The Red Cross said on Monday it was in talks with the Syrian authorities and rebels to halt the violence so it can deliver aid amid calls to allow women and children out of the besieged city of Homs. President Bashar al-Assad, meanwhile, again accused foreigners of funding and arming "terrorist groups" with the aim of destabilising his country. China's influential People's Daily warned that any Western support for the rebels would trigger a "large-scale civil war." But despite a weekend appeal by a visiting Chinese envoy for all sides to stop the violence, monitors said regime forces targeted the central city of Homs for a 17th straight day. Attacks on Homs killed nine out of the 16 people killed across Syria on Monday, according to reports by the Syrian Observatory for Human Rights and state media.



Saudis vow to suppress rebellion
Saudi Arabia's Interior Ministry said on Monday its security forces would use "an iron fist" to end violence in a Shi'ite Muslim area of the country
and defended its tactics against what it called foreign-backed troublemakers. Sunni Muslim kingdom Saudi Arabia has blamed an unnamed foreign power, widely understood to mean Shi'ite Iran, for backing attacks on its security forces in its Eastern Province. But members of the Shi'ite minority in the area have accused the kingdom's own security force of using violence against protesters. The statement came in response to a sermon preached in the Qatif area of the Eastern Province last week that criticized the government's handling of the situation, in which at least six people have been killed, a ministry spokesman said. Shi'ite activists in Qatif said the clashes first began at the height of the Arab uprisings last year and were provoked by the detention without charge of political campaigners.





Financial

Markets
Toronto Stock Exchange on Friday: 12,458 - 27. Canadian dollar: US$1.00 cents. Euro: $1.31. Oil: $104.92 + $1.68.


Cellphone firms threaten auction boycott
Two of Canada's smaller cellphone companies are threatening to sit out the next federal radio spectrum auction if space isn't set aside for new players like themselves. Wind Mobile's Anthony Lacavera says smaller cellphone companies like his own will be outbid and outspent by established players like Rogers, Bell and Telus. Public Mobile says if Industry Canada sets rules that favour the established players, it's not worth spending millions of dollars on the bidding process. Federal Industry Minister Christian Paradis is expected in the coming weeks to announce rules for the auction of the 700 megahertz band. This spectrum has the ability to allow cellphone calls in elevators and deep in underground parking lots, as well as making coverage in rural Canada more affordable for wireless providers because fewer cellphone towers are needed. Bruce Kirby, vice-president of strategy and business for Public Mobile, says if the newer cellphone companies can't successfully win new radio spectrum against their larger competitors, they won't be able to expand into rural Canada.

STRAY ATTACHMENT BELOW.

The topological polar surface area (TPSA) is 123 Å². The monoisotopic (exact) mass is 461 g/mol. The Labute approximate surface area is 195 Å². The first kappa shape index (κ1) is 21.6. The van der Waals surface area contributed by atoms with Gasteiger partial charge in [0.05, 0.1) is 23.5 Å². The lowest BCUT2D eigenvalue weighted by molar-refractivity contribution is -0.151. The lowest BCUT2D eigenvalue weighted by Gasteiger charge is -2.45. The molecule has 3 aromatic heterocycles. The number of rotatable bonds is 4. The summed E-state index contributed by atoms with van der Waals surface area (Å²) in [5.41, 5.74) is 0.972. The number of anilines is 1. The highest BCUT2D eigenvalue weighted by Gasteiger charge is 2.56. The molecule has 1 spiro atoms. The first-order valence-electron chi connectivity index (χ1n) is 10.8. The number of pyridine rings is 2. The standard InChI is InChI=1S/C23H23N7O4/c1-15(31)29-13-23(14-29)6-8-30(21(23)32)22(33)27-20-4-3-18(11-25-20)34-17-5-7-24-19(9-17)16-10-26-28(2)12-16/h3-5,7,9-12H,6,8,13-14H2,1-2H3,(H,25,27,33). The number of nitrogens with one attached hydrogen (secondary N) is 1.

Air Canada pilots have conditions for new low-cost service
Air Canada's pilots union says a deal could be reached to create a low-cost carrier if the airline satisfies concerns about the "hollowing out" of the mainline carrier. Capt. Paul Strachan said the airline's 3,000 pilots need to see a roadmap about how the airline sees the new carrier operating over the next five to 10 years. He says the low-cost carrier would look artificially profitable if the mainline airline is weighed down with fixed costs while revenues are moved to the new entity. The effort is to get around pilot union contract clauses that limit who can fly its planes.
Air Canada declined to comment on its efforts and reports that it has a team of 60 employees and 30 consultants and lawyers assessing the situation. Other points of disagreement are possible pension changes and the desire by the airline to raise the mandatory retirement age.
Pilots are in the midst of federally mediated talks with Air Canada to avert a labour stoppage and reach a new collective agreement.




Weather

Weather
British Columbia on Tuesday: rain, high C9 Vancouver. Yukon, Northwest Territories: mix sun cloud. Nunavut; mix sun cloud snow. Whitehorse 2, Yellowknife -10, Iqaluit -21. Alberta: rain north, mix sun cloud south. Saskatchewan: mix sun cloud. Manitoba: snow. Edmonton 5, Regina -2, Winnipeg -3. Ontario: rain south, mix sun cloud north. Quebec: mix sun cloud. Toronto 5, Ottawa, Montreal 3. Atlantic Canada; mix sun cloud. Fredericton, Halifax 1, Charlottetown, St. John's -5.